In the past, women around the world have been living in predominantly patriarchal societies, where men hold primary power and authority over women. This type of society was seen as ‘ideal’ and still exists today. It marginalize women and basically treated them as second class citizens.
Many movements have campaigned and fought against this type of society, as well as traditional gender roles. The most radical movement in modern times which revolutionised the whole social structure and gave women equal rights was the feminist movement, popularly known as the women’s liberation movement.
But being a feminist is not a unique product of the 20th and 21st century. Feminists of the past have made their mark in history and I am going to discuss one in particular. Let’s rewind back to 15 AD and look at the life of the strong and diligent queen Arawelo and what she has taught women.
Little is known about Queen Arawelo’s death, but legend narrates that she was eventually assassinated by her grandson, who was against her campaign for female liberation. This marked the end of the legacy of the great Queen Arawelo.
Another version of this story:
There are also many elderly and wise women who dare to tell their versions of what they have heard about Queen Araweelo. These women who feared retribution for years are now coming forward to tell the world what they know about Somali women’s plight and the real story of Queen Araweelo.
According to some of the wise elders that we have interviewed, Queen Araweelo came to power around AD 15 after a long war between Somali clans. These feuds had claimed thousands of lives countless and more had died starvation. Some of the elderly women we have interviewed said that Ebla’s husband was killed few years after the clan warfare started. It was also reported that the only two children she had had died of starvation during the civil war.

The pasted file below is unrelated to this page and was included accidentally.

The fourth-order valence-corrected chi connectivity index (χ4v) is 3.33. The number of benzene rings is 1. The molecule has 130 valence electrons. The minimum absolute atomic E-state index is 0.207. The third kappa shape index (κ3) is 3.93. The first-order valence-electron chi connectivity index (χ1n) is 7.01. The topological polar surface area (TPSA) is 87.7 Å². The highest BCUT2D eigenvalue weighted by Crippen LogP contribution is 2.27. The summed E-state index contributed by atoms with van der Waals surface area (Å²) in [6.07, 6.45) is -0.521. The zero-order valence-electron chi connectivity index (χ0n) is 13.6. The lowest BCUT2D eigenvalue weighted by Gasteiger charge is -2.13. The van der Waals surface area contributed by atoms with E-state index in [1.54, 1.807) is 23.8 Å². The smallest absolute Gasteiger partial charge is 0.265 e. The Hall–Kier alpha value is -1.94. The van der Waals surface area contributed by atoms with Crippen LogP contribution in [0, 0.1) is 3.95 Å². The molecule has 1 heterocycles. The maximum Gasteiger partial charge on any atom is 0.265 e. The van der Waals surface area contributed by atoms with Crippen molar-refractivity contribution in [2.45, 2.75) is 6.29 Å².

During this difficult time, Araweelo showed great bravery and toughness when the women were attacked by Somali bandits; consequently, they chose her to be their leader.
When other women who lived in similar situations had heard about this group of women who banded together to protect themselves, they joined in droves. The number of women in the jungle community grew and became a force to be reckoned with. In later years, many minority groups who needed protection against larger clans also joined. Araweelo was eventually crowned as the Queen of Peace and Prosperity. The word spread to every corner of Somali territory and many women felt liberated.
Another version of her death:
One day, as the Queen was on her way to a funeral of an elderly woman, she was attacked by a warlord named Oday Biiq. Once the death of the Queen was announced the clan leaders went back to fighting each other. Thus ending the reign of Queen Araweelo.
Fortunately, many Somali girls and women have become educated. Today, in Europe, America, Austria and even the Middle East, Somali girls out perform their male counterparts and many more women are in schools than men. These trends favor Somali women in all areas where Somali is spoken.
These educated women are challenging the status quo and questioning the legitimacy of what has been reported about Queen Ebla Awad and other famous Somali women. They are asking themselves who Queen Araweelo was, if she was real, how she came to power, and how she ruled. Many of these women like me are re-examining the unsubstantiated and biased stories that have been told about her.
World Map of Somalia